Lotte Andersen’s art installation looks at dance as a form of therapy – here she tells us more
Many of our pivotal experiences of early adulthood can be traced back to clubbing. The low lighting, loud music, and thick, heavy air, come together to create an intoxicating mix that breeds a certain kind of self-discovery. Where else are we encouraged to let go of everything that holds us back, sink into the moment, and just be?
Celebrating these fleeting, early-morning moments and the feeling of freedom and unencumbered joy that defines them is artist Lotte Andersen. Inspired by her London club night, MAXILLA, Dance Therapy; Do it once do it right explores human pleasure seeking and the transcendent nature of club spaces by photographing people in a state of totally unabashed happiness.
Previously featured at V3 and as part of Drawing a Blank in 2017, Dance Therapy; Do it once do it right is currently on display until 10 March at London's The Hive Holborn as part of Breaking Shells (curated by Justine Do Espirito Santo) at the Koppel Project. As it enters its final days, Andersen tells us more.
“I find the concept of physical therapy and bodywork interesting, and specifically the ways in which we can heal trauma through connection to the body” – Lotte Andersen
What first inspired you to start the project Dance Therapy?
Lotte Andersen: (Curator) Cairo Clarke approached me to participate in her curatorial residency Touch Sensitive at Yinka Shonibare's Guest Projects in March 2017. It had been well over a year since I had put my club-night MAXILLA to bed, but I couldn’t shake my fascination with personal and group clubbing dynamics. This project felt like the most natural way to tie in my art direction, casting and love of club culture post-MAXILLA.
In Dance Therapy's first instance, I set up a moving image studio in the gallery space, once at Guest Projects, and most recently in the Turbine Hall at Tate Modern. Touch Sensitive asked the artists to explore and consider the female body as a database, leading me to reimagine the social and bodily ecosystems that exist within club spaces. I find the concept of physical therapy and bodywork interesting, and specifically the ways in which we can heal trauma through connection to the body. Dance Therapy was naturally informed by my own early explorations into club culture, music and dance. The club always felt like a site where I could be me and physically express myself in a body that I couldn’t always control. These experiences were so spiritual and visceral that I set out to try and capture those fleeting moments of euphoria and transcendence in a reimagined club space.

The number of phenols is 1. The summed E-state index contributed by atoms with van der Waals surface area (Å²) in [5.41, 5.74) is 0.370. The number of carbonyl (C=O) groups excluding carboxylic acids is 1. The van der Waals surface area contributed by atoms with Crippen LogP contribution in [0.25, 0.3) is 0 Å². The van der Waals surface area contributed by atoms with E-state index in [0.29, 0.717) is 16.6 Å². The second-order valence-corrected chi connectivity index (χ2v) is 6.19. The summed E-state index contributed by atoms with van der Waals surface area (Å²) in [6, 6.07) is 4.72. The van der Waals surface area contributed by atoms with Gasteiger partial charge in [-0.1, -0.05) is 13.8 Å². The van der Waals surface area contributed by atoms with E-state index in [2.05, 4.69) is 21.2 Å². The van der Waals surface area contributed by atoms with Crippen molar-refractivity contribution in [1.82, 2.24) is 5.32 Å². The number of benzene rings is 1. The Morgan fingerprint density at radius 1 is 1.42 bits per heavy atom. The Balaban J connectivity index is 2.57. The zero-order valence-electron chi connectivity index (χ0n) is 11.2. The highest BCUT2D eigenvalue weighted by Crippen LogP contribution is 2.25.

How would you define Dance Therapy to someone who hadn't seen or heard of it?
Lotte Andersen: Dance Therapy is an ever-growing exploration of group dynamics examining the human need of pleasure seeking, using the body as a site for transcendence and freedom. The project can be split into two parts. The first I call ‘capture parties’, where the public are invited to take part in the work. These become multi-channel video installations, where the viewer is placed within the work. In some ways, Dance Therapy seeks to confront the politics of taking up space, whilst requiring the viewer to simultaneously be part of it.